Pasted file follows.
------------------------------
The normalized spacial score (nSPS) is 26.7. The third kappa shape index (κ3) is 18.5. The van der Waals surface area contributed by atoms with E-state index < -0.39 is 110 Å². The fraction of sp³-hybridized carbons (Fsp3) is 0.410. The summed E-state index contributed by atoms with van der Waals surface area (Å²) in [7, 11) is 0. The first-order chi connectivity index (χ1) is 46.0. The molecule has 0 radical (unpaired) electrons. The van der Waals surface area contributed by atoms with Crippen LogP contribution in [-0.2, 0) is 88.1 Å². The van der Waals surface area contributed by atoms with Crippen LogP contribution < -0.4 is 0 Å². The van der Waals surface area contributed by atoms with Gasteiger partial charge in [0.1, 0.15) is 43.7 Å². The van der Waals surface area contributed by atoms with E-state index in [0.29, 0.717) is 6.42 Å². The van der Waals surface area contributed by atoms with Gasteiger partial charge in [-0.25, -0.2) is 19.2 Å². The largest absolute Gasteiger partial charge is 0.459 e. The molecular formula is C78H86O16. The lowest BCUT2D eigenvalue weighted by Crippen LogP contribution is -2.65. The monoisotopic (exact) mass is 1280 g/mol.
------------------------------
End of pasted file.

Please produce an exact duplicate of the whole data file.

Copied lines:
The normalized spacial score (nSPS) is 26.7. The third kappa shape index (κ3) is 18.5. The van der Waals surface area contributed by atoms with E-state index < -0.39 is 110 Å². The fraction of sp³-hybridized carbons (Fsp3) is 0.410. The summed E-state index contributed by atoms with van der Waals surface area (Å²) in [7, 11) is 0. The first-order chi connectivity index (χ1) is 46.0. The molecule has 0 radical (unpaired) electrons. The van der Waals surface area contributed by atoms with Crippen LogP contribution in [-0.2, 0) is 88.1 Å². The van der Waals surface area contributed by atoms with Crippen LogP contribution < -0.4 is 0 Å². The van der Waals surface area contributed by atoms with Gasteiger partial charge in [0.1, 0.15) is 43.7 Å². The van der Waals surface area contributed by atoms with E-state index in [0.29, 0.717) is 6.42 Å². The van der Waals surface area contributed by atoms with Gasteiger partial charge in [-0.25, -0.2) is 19.2 Å². The largest absolute Gasteiger partial charge is 0.459 e. The molecular formula is C78H86O16. The lowest BCUT2D eigenvalue weighted by Crippen LogP contribution is -2.65. The monoisotopic (exact) mass is 1280 g/mol.